Like an agitated lioness protecting her cubs, I sprung up from my seat and shook her so vigorously that she woke up cursing, further irking me. I informed her that Tony had called and I responded to the call. She stirred from her half-tipsy condition to full sobriety at the mention of ‘Tony’. She pretended to take it on a lighter note and said,


Her: Aah, that driver called? What did he want this late in the night?

Me: He wanted to know whether you’re fine

Her: He’s so caring. I hope you told him I am okay in your arms (she loves arms, apparently)

Me: I did but he needed to know whether your loins were still burning out of pleasure.

Her: Ati what now?? (She looked at me. Without batting an eyelid)

Me: You heard me.

Her: He’s just a crazy ass man. He’d say anything. Ignore him (She brushed off the topic)


I held up the phone and showed her the messages he had sent and my responses. She froze and mumbled things I could not comprehend. At that point, my rage knew no bound. I clenched my fists and inched closer to her. I wanted to punch her in the face. I refrained and instead slapped her on the right cheek with my weaker arm. She fell on the glass table shattering it into a million pieces. She hurt her shin. Blood gurgled from the wounded leg and she retaliated. She picked a piece of the broken glass and hurled it towards me. I ducked. It landed on the curtain and left a big dent on it. She started screaming uncontrollably in the dead of the night. I regretted hitting her but could not take the betrayal. Loyalty had flown out of the window.

She ran to where I was while blood still oozed from her leg. She grabbed my shirt from the collar and tore it jerking all the buttons from their positions. As if that was not enough, she dropped the bottle of Rosé to the ground, spilling all the contents. Glass pieces were scattered all over the house. Blood stains on the floor and the wine streamed from the mouth of the bottle. A grotesque sight. I reached for her neck and threatened to strangle her to death. She struggled to disengage from the tight grip. One kick in my privates with her right leg and I let go. The pain was so excruciating that I fell to the ground gently squeezing my loins. As I lay prostrate on the ground, I started connecting dots. I realized why we had had the on and off thing in the name of a relationship. Her cold words on that STEERS day came to life.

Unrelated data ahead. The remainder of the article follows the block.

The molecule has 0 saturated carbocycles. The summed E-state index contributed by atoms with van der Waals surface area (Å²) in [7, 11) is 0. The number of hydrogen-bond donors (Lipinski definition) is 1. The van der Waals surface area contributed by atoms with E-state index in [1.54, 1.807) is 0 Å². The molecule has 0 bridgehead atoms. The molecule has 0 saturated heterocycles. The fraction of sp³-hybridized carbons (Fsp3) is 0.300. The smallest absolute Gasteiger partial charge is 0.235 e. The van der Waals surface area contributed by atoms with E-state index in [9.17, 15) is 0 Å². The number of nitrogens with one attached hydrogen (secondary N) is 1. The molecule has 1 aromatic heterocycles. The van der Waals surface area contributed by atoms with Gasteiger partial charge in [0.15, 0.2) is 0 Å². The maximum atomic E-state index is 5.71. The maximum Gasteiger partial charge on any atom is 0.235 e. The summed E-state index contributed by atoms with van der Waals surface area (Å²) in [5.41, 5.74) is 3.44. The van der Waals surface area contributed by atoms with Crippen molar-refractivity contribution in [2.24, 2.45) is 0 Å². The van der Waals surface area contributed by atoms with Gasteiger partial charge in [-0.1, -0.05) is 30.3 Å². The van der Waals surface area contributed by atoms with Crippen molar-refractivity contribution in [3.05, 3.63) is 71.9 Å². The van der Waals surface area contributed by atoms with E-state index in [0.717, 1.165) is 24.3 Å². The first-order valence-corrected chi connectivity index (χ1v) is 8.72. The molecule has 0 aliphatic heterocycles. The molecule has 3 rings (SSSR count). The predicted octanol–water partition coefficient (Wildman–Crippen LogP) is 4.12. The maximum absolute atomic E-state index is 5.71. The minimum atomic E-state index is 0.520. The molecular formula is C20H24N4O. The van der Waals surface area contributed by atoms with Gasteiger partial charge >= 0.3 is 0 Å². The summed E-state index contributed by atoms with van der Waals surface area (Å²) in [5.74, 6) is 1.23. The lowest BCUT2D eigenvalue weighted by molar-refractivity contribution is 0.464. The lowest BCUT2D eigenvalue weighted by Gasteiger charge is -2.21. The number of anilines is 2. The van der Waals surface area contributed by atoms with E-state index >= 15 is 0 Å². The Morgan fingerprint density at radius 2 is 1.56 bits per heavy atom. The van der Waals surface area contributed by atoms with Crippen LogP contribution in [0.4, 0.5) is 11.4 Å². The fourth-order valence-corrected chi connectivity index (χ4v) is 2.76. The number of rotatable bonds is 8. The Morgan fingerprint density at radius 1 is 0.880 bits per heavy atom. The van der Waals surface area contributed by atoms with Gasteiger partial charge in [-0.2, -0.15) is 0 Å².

She limped to the bedroom and collected all her stuff. The bras (FYI this are perfect items to mark territories used by ladies), the shoes we bought at Jade, her photo that hang loosely on the wall and the make-up kit. She shoved them on my back pack and left walked to the door. She banged it on her way out. The birds chirped to signify new dawn. I was sad that she had left but happy that there would be no more thirsty Tonys after her.

This was not the kind of night I had anticipated. I had hoped that we would savour the meal I prepared as we talked of the highs and lows we had had in the past two years. I had hoped that we would laugh at the people who were green with envy every time they saw us together. They thought we would never make it in love. I had hoped that we would spend the night in a tight embrace. Her hand directing mine to grab her butt as my index finger of the other hand strummed her nether regions. The joke was on me.




“Let’s call it quits.” She dropped the bombshell. These words floated in the air before reaching my ears like an echo. They threw me off balance. Pain clung on my heart as if someone had repeatedly hammered pins through it. She looked right into my eyes as she said these words. No blinking. No mincing any word. Everything around me became a blur. My vision got blurry and I could only see vague images of her mouth moving as she continued speaking.  At that moment, I felt her heart was colder than the ice cream in my cup. I tried scooping some more but my right hand was weak. It trembled and failed to reach my mouth. The ice cream started melting as if the words were too hot to raise the temperature at STEERS. My heart renewed its thumping. A small stream of sweat snaked down my back. I adjusted my seat and wished she could burst out laughing and say “ha ha, look at the look on your face. I’m just kidding” but she never said that. “I never meant for it to go this way you know, but I have to go” She continued speaking oblivious of the pain she inflicted on my fresh wound.


I wanted to cry. Nay, I wanted to die. If this was a joke, then it was in its worst taste. I stretched out my hand to reach hers that was resting on the table but she pulled it away. My throat felt a certain level of dryness. Words refused to form. We remained seated. My girlfriend (then) sat across the table facing me. She picked up her phone and started scrolling through it. She would giggle and sometimes burst out laughing. A sign that she was either bored to the core or someone on the other end was keeping her entertained. She could occasionally steal furtive glances at me as I sat there wondering what to say next. I tried getting her attention but she was obviously not in the mood for a téte-á-téte. Raising her left eyebrow while looking at me did things to my self-esteem. Made me feel worthless and wished this moment would soon be over. After almost three hours of  a subtle tiff, we decided to leave the place.